Background Limited published evidence shows oral desensitization to be a potential intervention option for cow's milk protein (CMPs) allergy.
Objective The aim of this study was to evaluate the safety and efficacy of oral desensitization in 2-year-old children with cow's milk allergy, as a treatment alternative to elimination diet.
Methods A total of 60 children aged 24–36 months with IgE-mediated allergy to CMPs were included in this multi-center study and were randomized into two groups. Thirty children (group A: treatment group) began oral desensitization immediately, whereas the remaining 30 (group B: control group) were kept on a milk-free diet and followed-up for 1 year.
Results After 1-year follow-up period, 90% of the children in group A had become completely tolerant vs. 23% of the children in group B. In group A, cow's milk skin reactivity and serum-specific IgE to milk and casein decreased significantly from the initial assessment, whereas group B showed no significant change after 1 year of follow-up. Twenty-four patients (80%) developed some reaction during the treatment period: 14 children developed moderate reaction (47%) and 10 mild reaction (33%). The most common manifestations were urticaria-angioedema, followed by cough.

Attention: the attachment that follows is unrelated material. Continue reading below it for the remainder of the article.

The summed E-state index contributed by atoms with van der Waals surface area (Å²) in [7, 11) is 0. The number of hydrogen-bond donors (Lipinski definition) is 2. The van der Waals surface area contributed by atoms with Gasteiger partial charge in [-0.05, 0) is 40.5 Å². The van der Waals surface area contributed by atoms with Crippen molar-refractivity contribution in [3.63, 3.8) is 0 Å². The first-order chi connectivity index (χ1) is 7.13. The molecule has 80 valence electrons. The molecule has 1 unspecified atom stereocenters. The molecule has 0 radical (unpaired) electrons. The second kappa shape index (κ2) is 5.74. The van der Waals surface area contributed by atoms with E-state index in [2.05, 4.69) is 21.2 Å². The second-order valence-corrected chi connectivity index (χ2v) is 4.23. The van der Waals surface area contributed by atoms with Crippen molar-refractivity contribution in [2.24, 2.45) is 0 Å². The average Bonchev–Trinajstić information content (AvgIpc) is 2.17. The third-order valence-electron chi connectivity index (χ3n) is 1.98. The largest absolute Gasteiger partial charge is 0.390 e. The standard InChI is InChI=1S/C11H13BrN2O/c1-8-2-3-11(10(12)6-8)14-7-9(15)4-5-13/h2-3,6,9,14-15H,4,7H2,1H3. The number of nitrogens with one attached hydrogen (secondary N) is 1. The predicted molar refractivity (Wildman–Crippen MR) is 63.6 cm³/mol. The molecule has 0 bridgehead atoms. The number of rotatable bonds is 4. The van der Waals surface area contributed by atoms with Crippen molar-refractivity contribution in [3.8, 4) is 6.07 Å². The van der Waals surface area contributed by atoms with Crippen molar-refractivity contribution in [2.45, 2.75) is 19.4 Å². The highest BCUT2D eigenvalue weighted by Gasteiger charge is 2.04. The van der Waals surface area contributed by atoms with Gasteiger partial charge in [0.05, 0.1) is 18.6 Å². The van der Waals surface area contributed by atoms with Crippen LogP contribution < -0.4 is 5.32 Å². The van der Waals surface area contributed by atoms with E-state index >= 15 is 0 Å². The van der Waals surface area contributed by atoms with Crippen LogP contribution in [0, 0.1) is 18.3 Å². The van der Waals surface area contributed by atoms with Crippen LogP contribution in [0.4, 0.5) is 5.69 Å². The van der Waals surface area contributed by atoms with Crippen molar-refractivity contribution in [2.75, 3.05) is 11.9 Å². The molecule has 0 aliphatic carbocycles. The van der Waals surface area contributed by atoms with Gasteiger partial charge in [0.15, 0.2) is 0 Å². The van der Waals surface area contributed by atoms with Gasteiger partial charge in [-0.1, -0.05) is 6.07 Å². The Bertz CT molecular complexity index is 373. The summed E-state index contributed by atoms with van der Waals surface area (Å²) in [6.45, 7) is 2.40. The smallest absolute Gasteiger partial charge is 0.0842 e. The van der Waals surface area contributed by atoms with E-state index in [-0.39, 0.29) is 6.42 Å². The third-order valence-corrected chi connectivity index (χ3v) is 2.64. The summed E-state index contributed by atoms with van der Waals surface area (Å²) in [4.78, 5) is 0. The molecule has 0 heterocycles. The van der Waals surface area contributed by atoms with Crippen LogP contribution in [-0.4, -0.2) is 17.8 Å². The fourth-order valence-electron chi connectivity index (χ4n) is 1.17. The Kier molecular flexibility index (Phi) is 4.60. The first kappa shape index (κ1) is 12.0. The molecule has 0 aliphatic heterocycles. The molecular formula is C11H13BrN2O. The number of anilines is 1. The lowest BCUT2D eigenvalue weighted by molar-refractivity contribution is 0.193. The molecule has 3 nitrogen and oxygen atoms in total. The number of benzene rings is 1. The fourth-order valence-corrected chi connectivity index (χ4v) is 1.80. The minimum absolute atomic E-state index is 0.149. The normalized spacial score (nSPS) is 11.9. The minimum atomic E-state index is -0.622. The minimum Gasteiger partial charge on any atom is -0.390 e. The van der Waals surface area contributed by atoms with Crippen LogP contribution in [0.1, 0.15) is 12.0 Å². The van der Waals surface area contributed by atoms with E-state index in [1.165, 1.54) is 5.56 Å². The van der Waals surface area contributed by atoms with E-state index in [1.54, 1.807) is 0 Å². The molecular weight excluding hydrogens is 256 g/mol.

Conclusions and Clinical Relevance In this study, oral desensitization was found to be effective in a significant percentage of 2-year-old children with cow's milk allergy. Oral desensitization appears to be efficacious as an alternative to elimination diet in the treatment of 2-year-old children with cow's milk allergy. The side-effect profile appears acceptable but requires further study.
Cite this as: A. Martorell, B. De la Hoz, M. D. Ibáñez, J. Bone, M. S. Terrados, A. Michavila, A. M. Plaza, E. Alonso, J. Garde, S. Nevot, L. Echeverria, C. Santana, J. C. Cerdá, C. Escudero, I. Guallar, M. Piquer, L. Zapatero, L. Ferré, T. Bracamonte, A. Muriel, M. I. Martínez and R. Félix, Clinical & Experimental Allergy, 2011 (41) 1297–1304.